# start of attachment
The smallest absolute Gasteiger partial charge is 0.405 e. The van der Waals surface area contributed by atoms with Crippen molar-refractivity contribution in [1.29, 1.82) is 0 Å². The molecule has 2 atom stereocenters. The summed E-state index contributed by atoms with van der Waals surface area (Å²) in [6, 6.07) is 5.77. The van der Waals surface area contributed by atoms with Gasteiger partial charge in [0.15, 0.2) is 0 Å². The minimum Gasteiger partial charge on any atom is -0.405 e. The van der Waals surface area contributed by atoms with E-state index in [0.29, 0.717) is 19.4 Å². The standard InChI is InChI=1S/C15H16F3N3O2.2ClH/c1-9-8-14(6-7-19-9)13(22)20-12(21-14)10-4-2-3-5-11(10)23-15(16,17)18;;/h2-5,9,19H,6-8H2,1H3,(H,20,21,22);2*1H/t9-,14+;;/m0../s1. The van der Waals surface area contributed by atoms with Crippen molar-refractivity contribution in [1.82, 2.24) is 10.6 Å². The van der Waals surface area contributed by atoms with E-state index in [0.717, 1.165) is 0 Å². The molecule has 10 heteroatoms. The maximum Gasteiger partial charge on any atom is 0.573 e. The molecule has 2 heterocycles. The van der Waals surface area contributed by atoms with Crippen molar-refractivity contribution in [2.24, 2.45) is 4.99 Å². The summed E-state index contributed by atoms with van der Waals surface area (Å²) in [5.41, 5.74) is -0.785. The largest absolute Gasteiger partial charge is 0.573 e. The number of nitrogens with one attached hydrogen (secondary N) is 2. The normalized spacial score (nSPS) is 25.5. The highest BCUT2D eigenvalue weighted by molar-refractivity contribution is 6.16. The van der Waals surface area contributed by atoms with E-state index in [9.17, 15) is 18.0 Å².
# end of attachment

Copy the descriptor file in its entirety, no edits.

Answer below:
The smallest absolute Gasteiger partial charge is 0.405 e. The van der Waals surface area contributed by atoms with Crippen molar-refractivity contribution in [1.29, 1.82) is 0 Å². The molecule has 2 atom stereocenters. The summed E-state index contributed by atoms with van der Waals surface area (Å²) in [6, 6.07) is 5.77. The van der Waals surface area contributed by atoms with Gasteiger partial charge in [0.15, 0.2) is 0 Å². The minimum Gasteiger partial charge on any atom is -0.405 e. The van der Waals surface area contributed by atoms with E-state index in [0.29, 0.717) is 19.4 Å². The standard InChI is InChI=1S/C15H16F3N3O2.2ClH/c1-9-8-14(6-7-19-9)13(22)20-12(21-14)10-4-2-3-5-11(10)23-15(16,17)18;;/h2-5,9,19H,6-8H2,1H3,(H,20,21,22);2*1H/t9-,14+;;/m0../s1. The van der Waals surface area contributed by atoms with Crippen molar-refractivity contribution in [1.82, 2.24) is 10.6 Å². The van der Waals surface area contributed by atoms with E-state index in [0.717, 1.165) is 0 Å². The molecule has 10 heteroatoms. The maximum Gasteiger partial charge on any atom is 0.573 e. The molecule has 2 heterocycles. The van der Waals surface area contributed by atoms with Crippen molar-refractivity contribution in [2.24, 2.45) is 4.99 Å². The summed E-state index contributed by atoms with van der Waals surface area (Å²) in [5.41, 5.74) is -0.785. The largest absolute Gasteiger partial charge is 0.573 e. The number of nitrogens with one attached hydrogen (secondary N) is 2. The normalized spacial score (nSPS) is 25.5. The highest BCUT2D eigenvalue weighted by molar-refractivity contribution is 6.16. The van der Waals surface area contributed by atoms with E-state index in [9.17, 15) is 18.0 Å².